Billionaire investor Ray Dalio says his comments on China's disappearances were misunderstood – after he said Beijing was being a 'strict parent'

Billionaire investor Ray Dalio says his comments on China's disappearances were misunderstood – after he said Beijing was being a 'strict parent'
Ray Dalio has raised $1.3 billion for a private fund in China, according to Bloomberg.Eoin Noonan/Web Summit via Getty Images
  • Ray Dalio said he "sloppily answered" a question on Chinese human rights, which led to a misunderstanding.
  • Last week, the billionaire investor likened Beijing to "strict parents" when asked about China's record.

Billionaire investor Ray Dalio said he answered a question on China's human rights record "sloppily," which led to a "misunderstanding" of his views, speaking as he defended his investments in the country.

After coming in for criticism for comments made to CNBC last week, Bridgewater Associates boss tried to clarify his position in Twitter thread and a post on LinkedIn over the weekend.

"I sloppily answered a question about China from Andrew Ross Sorkin that created a misunderstanding of my views," Dalio tweeted Sunday evening.

He added: "I'm sorry my answer lacked that nuance and caused confusion."

Last week, Dalio was asked about China's human rights record by CNBC's Andrew Ross Sorkin, in light of the disappearance of top tennis player Peng Shuai from the public eye.


In response, the investor said he "can't be an expert in those things," but went on to compare Beijing to a "strict parent."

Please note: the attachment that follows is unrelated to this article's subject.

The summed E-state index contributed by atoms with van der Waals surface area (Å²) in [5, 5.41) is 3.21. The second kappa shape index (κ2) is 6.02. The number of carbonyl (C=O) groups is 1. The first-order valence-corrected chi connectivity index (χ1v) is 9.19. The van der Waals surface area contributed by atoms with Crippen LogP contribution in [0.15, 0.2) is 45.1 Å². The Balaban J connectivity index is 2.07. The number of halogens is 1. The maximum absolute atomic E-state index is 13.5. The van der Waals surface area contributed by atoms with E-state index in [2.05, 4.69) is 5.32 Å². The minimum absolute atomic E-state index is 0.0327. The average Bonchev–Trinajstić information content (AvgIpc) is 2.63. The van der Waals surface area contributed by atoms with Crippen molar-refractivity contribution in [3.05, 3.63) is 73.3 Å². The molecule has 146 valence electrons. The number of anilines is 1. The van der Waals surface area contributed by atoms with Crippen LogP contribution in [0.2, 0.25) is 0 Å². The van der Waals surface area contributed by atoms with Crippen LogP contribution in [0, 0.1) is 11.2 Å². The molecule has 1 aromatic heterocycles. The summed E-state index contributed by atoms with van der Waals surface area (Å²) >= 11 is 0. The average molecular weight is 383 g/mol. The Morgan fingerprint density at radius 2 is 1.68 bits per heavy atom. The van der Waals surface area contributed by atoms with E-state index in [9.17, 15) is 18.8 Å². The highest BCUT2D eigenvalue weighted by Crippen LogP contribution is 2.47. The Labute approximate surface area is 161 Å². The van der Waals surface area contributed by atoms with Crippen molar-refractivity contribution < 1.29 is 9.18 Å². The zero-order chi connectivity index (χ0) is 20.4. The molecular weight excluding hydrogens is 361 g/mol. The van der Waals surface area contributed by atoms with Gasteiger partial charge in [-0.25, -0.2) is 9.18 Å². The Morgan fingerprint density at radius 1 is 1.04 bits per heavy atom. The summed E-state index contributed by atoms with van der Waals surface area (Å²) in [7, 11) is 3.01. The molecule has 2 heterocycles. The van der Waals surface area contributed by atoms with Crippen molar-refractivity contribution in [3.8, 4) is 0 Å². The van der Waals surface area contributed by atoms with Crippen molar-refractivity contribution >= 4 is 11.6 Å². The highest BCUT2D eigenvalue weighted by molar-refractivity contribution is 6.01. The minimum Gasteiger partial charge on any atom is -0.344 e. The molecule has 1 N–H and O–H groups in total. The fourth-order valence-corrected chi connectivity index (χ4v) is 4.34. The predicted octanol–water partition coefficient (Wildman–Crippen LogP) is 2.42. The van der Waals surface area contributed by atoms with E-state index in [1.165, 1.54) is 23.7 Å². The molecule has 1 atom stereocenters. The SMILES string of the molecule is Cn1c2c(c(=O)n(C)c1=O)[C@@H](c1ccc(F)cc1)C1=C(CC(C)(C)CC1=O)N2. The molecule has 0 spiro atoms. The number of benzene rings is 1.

Those comments drew a strong backlash, with Senator Mitt Romney saying Dalio's investments in China were "a sad moral lapse."

Dalio, the founder and chief investment officer of Bridgewater Associates, the world's biggest hedge fund, raised $1.3 billion for a new Chinese private fund, according to Bloomberg.

Romney tweeted last week: "Ray Dalio is brilliant and a friend, but his feigned ignorance of China's horrific abuses and rationalization of complicit investments there is a sad moral lapse."

At the weekend, the American investor said he was attempting to explain what a Chinese leader had once told him about Beijing's approach to governing.


"Confucianism is based on the family, and that extends into their governance, which is a more autocratic approach," he wrote. "I was not expressing my own opinion or endorsing that approach."

He explained his investments in China by saying Bridgewater's clients "​​rely on us to invest in the best possible ways in all the countries."

In addition, he said he weighs the pros and cons of investing in China in light of human rights issues, although he did not directly address Beijing's alleged activities.

The Chinese government has long been accused of stamping down hard on dissidents, including the removal of high-profile figures from public view.

Most recently, human rights groups, governments and the Women's Tennis Association have raised concerns about the fate of Peng Shuai. The tennis player accused a senior member of the Chinese Communist Party of sexual misconduct, and was then not seen for about three weeks.


Many investors and institutions are grappling with the thorny issue of China. Hedge fund titan George Soros slammed BlackRock earlier this year, saying the asset manager's big push into China is a "tragic mistake."

JPMorgan boss Jamie Dimon apologized in November for making a joke that his bank would outlast the Chinese Communist Party.

Read more: China's regulatory crackdown has been squeezing hedge fund favorites like Didi and Here's how billionaire investors like Philippe Laffont are playing the chaos.